What it was most important and our greatest fortune was to find the right people, those who were involved with the rehabilitation process and that committed to it since its creation.

Hence, José Nanín, a disciple of Cruz Diez, who worked with him for over 15 years, alongside a great team: Ana Babic, Albano Sánchez, Oswaldo Galíndez, and representing the Cruz Diez Workshop, the artist son, José Cruz, and José Ramón Moreno. Our work also had the support of professor Raúl Colters, an expert in material engineering, and of course, the excellent team of PDVSA La Estancia, with their deep sense of commitment, professionalism, and passion.

As always, the work was carried out “in situ” so to invite the communities to take care of the piece and enjoy the surrounding spaces, through our cultural, “continuous, free, and of the highest quality” program.

By means of this, we seek to orient the creative power towards raising awareness regarding the valorization, empowerment, and responsible use of all patrimonial gems so these can last through time, forever, as living witnesses of our identity.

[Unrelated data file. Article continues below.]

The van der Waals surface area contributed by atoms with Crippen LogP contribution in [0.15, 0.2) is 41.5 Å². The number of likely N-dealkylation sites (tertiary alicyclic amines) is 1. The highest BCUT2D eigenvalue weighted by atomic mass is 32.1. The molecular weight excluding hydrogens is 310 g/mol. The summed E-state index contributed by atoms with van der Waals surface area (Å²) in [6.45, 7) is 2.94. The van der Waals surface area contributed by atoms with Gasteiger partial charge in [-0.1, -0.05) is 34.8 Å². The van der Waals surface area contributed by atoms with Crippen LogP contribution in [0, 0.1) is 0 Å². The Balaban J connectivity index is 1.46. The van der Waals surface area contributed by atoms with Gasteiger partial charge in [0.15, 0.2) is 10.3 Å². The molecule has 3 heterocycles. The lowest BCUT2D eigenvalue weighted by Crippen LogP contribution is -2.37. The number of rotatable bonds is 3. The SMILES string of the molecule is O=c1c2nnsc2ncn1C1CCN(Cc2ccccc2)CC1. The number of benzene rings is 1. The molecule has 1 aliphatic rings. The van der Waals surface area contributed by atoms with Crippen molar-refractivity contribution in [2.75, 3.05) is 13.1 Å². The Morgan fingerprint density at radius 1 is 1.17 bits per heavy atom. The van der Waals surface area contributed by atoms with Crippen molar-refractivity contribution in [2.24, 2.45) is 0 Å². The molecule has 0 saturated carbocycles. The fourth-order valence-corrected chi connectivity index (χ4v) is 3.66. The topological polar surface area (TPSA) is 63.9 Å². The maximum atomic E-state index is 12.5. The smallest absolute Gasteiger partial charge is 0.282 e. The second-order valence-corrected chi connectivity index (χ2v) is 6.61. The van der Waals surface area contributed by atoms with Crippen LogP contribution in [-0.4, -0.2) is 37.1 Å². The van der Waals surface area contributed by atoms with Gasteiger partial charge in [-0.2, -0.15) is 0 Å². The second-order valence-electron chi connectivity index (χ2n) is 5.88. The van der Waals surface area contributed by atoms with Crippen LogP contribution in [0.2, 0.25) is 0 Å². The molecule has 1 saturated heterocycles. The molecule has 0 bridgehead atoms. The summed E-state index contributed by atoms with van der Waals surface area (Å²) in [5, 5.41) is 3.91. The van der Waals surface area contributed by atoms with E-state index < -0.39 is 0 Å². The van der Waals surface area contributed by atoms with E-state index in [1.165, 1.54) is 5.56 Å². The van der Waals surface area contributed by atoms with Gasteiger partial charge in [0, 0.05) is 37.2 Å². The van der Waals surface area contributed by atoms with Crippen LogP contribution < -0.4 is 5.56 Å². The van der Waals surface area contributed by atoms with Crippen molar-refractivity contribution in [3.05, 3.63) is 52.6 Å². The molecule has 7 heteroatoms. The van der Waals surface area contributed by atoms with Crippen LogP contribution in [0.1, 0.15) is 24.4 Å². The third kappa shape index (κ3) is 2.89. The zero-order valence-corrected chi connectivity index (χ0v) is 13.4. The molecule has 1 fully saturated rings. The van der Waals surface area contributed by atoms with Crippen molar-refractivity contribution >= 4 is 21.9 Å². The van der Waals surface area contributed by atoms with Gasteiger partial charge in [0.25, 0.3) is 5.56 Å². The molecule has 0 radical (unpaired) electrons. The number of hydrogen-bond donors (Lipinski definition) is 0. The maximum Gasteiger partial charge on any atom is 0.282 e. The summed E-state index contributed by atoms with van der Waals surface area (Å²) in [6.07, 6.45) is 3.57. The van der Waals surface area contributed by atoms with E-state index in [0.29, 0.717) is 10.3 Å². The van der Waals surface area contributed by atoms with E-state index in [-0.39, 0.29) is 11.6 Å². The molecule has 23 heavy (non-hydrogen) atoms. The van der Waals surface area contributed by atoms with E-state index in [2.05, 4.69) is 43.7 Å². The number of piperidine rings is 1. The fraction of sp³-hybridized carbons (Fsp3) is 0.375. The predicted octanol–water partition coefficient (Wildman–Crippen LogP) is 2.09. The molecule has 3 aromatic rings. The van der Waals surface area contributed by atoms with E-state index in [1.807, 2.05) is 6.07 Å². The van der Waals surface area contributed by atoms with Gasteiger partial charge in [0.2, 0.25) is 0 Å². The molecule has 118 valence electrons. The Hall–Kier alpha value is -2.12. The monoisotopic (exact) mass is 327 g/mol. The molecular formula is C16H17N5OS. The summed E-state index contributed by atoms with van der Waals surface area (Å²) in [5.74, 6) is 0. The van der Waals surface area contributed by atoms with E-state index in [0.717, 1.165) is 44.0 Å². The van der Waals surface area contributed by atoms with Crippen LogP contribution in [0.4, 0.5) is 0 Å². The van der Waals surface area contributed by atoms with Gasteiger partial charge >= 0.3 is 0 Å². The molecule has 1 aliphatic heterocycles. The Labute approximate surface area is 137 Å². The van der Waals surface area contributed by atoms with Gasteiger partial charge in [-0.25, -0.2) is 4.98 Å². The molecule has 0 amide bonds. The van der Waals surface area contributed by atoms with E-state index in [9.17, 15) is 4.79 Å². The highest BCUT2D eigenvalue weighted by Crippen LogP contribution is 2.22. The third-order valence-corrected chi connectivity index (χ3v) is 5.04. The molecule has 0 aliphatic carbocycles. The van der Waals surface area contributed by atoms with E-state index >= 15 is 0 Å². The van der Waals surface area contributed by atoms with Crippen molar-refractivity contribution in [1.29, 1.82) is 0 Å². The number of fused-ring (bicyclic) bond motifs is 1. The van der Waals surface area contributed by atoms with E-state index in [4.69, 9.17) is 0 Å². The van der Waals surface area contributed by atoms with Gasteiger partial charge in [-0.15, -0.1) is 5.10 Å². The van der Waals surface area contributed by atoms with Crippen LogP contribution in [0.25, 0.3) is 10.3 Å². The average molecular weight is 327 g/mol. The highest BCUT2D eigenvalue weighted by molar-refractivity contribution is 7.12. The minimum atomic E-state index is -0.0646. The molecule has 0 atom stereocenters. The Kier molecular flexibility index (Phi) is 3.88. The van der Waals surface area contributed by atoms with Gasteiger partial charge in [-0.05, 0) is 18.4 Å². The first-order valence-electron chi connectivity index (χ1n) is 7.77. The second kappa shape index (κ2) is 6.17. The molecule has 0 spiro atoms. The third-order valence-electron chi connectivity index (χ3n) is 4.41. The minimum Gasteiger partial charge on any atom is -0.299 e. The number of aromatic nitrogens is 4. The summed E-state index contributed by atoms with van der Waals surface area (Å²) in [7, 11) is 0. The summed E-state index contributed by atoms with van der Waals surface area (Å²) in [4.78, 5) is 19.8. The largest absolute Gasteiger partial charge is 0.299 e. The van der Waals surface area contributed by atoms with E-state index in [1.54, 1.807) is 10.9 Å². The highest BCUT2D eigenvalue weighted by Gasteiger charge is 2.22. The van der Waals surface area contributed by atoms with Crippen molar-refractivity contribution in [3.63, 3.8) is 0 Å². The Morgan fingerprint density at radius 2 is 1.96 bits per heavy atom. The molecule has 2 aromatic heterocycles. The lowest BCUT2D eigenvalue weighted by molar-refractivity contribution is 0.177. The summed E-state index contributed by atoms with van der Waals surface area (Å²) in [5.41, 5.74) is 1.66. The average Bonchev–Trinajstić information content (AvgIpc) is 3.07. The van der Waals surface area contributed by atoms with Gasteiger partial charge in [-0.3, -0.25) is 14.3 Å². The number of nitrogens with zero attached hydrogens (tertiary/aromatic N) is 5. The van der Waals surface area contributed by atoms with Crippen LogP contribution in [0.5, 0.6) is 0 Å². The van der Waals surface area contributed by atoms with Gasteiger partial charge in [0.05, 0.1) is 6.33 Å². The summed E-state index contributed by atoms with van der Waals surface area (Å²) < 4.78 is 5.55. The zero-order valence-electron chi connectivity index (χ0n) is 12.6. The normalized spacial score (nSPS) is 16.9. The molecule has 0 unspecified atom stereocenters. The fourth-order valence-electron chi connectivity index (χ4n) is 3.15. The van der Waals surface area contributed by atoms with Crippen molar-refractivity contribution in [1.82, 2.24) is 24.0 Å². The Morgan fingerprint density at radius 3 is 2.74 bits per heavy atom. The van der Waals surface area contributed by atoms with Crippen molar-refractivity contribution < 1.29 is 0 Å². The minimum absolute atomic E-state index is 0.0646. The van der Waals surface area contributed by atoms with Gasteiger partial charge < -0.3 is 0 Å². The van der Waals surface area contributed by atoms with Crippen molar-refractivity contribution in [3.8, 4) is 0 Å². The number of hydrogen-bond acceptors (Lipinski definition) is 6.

The presentation of this work was part of the rehabilitation process of Plaza Venezuela, “where the love for Caracas converges”, and as a sort of an expansive wave of the axis that it constitutes with the very beloved Boulevard Sabana Grande, a generous, unique place, where one can find today the essence of the Caracas plurality; a place that was also rehabilitated by our team, whose complex and unprecedented process will be discussed in future installments.

Through the systematic recovery of our collective memory and the humanization of our vital urban spaces, PDVSA La Estancia brought within the reach of people the enjoyment of the heritage and cultural, thanks as well to the trust placed on its diligent work and the close collaboration with the population.

The love for our heritage must remain in the collective unconscious; we must educate for art, for care. Art must be a cheerful active expression, never inert or passive towards the extraordinary thing that art is; and, by being public, it can be contemplated by all, without discrimination, and expressed in the day-to-day life of those who find while passing through our beloved Plaza Venezuela.



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Beatrice Sansó de Ramírez

Beatrice Sansó de Ramírez

Abog. SummaCumLaude. Doct. en Dcho. Prof. UCAB-UCV. NYU Cities and Urban Development. Pdte PDVSALaEstancia 8 años: arte y espacio público, social, cultural.